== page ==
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Securing the rainforest riches of Borneo

24 January 2011


We’ve achieved significant successes in the fight to stop the rampant destruction of Borneo’s forests. But we're not done yet – we need to make sure the vital conservation work continues.

The vast island of Borneo contains Asia’s largest surviving tropical forest. It’s an Aladdin's cave of biodiversity – where an average of three new species have been discovered every month for the past 15 years.

Orang-utans, pygmy elephants, Sumatran rhinos and clouded leopards share the forest with more than 600 bird species and 15,000 types of plant – as well as half a million indigenous people who depend on the forest for food and shelter.

But over the past few decades, huge swathes of Borneo’s forests have been cut down for timber and to make way for oil palm and paper pulp plantations. Now only half of Borneo’s original forest cover remains. WWF has been fighting to prevent further destruction.

Borneo breakthrough
We saw a great breakthrough in 2007 when the island’s three governments – Brunei, Indonesia and Malaysia – agreed a plan to safeguard their natural heritage. With our support, they committed to protect, manage and restore 220,000 sq km of forest – almost the same area as the UK.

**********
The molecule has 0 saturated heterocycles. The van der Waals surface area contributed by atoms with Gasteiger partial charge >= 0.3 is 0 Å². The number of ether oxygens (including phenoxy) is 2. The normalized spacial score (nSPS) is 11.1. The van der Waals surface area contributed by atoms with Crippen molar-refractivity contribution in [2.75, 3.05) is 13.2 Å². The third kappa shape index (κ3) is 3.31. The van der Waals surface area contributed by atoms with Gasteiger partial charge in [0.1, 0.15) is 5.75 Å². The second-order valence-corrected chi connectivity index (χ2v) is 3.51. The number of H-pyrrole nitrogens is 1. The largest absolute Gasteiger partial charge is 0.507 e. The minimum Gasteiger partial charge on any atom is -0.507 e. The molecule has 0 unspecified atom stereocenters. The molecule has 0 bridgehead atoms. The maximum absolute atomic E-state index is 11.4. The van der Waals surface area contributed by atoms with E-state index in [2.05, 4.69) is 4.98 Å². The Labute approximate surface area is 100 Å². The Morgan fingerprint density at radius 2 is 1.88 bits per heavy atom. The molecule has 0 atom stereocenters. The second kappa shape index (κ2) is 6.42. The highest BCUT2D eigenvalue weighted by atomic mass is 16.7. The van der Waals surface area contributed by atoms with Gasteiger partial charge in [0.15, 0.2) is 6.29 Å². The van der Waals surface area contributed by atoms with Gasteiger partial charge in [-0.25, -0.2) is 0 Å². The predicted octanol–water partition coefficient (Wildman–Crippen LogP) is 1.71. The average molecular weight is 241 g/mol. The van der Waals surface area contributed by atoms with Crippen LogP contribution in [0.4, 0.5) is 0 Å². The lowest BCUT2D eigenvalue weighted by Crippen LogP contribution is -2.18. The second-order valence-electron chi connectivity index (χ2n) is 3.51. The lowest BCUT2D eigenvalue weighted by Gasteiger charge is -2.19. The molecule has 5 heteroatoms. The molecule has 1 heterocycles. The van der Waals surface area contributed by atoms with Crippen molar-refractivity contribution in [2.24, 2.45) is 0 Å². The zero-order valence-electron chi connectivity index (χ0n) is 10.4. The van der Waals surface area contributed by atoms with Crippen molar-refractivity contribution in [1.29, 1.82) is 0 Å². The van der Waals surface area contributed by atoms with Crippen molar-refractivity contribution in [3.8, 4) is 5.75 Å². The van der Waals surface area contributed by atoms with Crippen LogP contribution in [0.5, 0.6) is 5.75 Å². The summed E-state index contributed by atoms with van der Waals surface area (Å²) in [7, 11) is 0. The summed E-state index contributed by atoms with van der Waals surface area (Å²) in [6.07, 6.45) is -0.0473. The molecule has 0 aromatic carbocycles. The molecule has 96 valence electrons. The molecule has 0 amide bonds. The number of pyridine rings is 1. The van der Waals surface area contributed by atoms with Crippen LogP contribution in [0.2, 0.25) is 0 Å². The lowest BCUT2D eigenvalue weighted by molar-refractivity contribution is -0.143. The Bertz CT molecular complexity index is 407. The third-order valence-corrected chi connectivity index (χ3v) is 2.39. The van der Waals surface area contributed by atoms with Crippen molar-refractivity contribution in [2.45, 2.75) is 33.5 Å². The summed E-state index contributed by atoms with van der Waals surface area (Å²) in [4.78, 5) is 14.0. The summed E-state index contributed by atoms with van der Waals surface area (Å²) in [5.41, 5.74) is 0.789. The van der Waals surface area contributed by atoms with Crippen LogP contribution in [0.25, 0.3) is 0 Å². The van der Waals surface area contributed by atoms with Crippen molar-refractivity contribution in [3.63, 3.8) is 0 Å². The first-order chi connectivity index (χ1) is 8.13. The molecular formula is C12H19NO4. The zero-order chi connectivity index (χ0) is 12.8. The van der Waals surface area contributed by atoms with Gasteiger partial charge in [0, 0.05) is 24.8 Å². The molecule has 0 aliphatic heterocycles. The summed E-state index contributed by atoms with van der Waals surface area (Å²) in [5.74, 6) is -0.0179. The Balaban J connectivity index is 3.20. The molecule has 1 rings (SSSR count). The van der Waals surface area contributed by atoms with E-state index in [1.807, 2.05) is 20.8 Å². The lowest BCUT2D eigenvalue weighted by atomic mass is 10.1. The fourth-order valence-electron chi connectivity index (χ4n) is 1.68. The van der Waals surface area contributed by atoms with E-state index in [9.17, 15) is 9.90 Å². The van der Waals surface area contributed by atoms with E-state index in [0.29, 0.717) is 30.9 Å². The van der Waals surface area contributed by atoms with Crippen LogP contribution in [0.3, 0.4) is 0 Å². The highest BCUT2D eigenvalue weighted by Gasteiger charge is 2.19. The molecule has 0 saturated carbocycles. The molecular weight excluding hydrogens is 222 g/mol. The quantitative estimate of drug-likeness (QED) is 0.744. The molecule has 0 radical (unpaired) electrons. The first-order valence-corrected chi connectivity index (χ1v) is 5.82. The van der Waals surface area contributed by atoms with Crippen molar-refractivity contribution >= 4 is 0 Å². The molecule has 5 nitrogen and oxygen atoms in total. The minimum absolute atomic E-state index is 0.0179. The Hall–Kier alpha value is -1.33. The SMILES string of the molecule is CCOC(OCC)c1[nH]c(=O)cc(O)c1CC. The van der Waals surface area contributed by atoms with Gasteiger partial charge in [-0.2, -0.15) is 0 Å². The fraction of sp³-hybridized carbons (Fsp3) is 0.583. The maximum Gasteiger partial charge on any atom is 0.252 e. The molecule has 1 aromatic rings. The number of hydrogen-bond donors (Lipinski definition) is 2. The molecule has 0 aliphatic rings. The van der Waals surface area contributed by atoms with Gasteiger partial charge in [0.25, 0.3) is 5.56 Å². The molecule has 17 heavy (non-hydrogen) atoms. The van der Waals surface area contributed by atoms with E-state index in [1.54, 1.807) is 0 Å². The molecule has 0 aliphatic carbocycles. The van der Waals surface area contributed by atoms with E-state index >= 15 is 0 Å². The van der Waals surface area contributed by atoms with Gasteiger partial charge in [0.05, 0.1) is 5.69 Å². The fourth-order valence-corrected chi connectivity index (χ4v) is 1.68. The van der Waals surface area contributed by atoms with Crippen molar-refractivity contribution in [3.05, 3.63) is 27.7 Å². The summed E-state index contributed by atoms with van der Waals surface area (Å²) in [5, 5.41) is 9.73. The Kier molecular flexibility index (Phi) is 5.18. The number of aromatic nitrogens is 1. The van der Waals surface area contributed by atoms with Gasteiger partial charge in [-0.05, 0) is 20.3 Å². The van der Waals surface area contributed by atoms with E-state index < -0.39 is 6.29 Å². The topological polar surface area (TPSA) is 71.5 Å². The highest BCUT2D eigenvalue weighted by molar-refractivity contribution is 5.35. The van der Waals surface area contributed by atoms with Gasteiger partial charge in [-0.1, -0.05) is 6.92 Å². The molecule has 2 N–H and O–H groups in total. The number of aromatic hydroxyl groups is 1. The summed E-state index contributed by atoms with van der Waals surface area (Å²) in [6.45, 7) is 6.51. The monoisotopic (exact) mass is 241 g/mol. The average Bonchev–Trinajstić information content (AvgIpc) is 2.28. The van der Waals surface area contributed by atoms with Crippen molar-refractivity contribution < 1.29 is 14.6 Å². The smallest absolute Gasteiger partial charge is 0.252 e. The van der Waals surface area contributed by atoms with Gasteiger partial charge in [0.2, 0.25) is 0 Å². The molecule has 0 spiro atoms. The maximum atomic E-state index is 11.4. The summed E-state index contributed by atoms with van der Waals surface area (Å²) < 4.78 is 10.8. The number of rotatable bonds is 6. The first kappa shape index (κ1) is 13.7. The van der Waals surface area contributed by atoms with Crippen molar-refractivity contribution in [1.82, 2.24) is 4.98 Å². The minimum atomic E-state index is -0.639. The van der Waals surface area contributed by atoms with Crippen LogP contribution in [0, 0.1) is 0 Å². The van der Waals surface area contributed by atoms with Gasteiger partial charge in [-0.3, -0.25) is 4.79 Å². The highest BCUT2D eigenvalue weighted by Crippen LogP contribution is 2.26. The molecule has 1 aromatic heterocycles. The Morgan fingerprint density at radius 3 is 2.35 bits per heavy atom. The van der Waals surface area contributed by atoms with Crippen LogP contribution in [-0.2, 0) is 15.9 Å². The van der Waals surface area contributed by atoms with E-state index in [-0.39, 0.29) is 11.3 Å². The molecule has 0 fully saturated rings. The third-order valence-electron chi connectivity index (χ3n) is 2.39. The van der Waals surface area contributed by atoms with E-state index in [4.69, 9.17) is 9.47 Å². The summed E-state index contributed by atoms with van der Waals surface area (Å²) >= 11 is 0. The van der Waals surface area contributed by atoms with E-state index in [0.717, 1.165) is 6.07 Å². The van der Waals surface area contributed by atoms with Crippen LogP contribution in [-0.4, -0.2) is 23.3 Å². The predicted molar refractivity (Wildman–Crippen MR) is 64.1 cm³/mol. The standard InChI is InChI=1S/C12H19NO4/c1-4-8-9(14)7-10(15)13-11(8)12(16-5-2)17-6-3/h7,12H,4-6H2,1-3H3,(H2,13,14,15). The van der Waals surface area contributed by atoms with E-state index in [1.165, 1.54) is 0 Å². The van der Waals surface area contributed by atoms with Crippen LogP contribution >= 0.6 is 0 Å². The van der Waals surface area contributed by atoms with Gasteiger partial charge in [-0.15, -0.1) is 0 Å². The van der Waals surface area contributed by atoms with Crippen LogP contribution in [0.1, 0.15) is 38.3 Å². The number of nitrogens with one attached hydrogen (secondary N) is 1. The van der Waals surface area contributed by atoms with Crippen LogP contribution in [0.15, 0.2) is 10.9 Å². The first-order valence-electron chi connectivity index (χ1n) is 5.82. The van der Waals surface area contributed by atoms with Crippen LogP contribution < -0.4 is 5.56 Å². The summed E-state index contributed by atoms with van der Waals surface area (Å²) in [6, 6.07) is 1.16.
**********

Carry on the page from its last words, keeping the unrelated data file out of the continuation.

This agreement now needs to be turned into reality – but given that WWF resources are limited and so much of this huge forest area is under threat, our efforts are currently focused on protecting areas with especially high conservation value.

We’re working with businesses in key sectors – timber, oil palm, mining and financial investment – to minimise the impact of their activities on the ground. And we’re encouraging key international buyers of timber and palm oil from Indonesia and Malaysia to commit to using only sustainably-produced goods.

Greenprint for the island's future

Bornean pygmy elephant with satellite collar, Sabah, North Borneo © A. Christy Williams / WWF-Canon
This year Borneo’s governments will launch a ‘greenprint’ for conserving the island’s biodiversity, reducing CO2 emissions and stopping deforestation.

It’s all part of a plan to move towards a ‘green economy’ where governments, businesses and communities recognise the value of Borneo’s different habitats. We anticipate that conservation and sustainable development objectives will be integrated into their national economic plans.

To support this, we’re demonstrating that responsible forest management protects the natural resources, like timber and water, on which businesses rely. As part of this process, we’re working with companies to connect two important protected areas and protect river catchments in eastern Borneo.

50 years of conservation © WWF
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See our 'story from the field': encounter with a Borneo orang
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Posted by Paul, online editor at WWF on 28/01/11 09:50
In reply to Sean: as we say in our reworded introduction to this piece, we have certainly achieved significant successes in the fight to stop the destruction of Borneo’s forests - but we're well aware there's lots still to be done.
Posted by Sean Whyte on 24/01/11 10:26
To claim "We’re well on our way to stopping the destruction of Borneo’s forests." is an extreme exaggeration and nothing could be further from the truth. If you don't believe me, simply scan the Indonesian and indeed international news stories each day.
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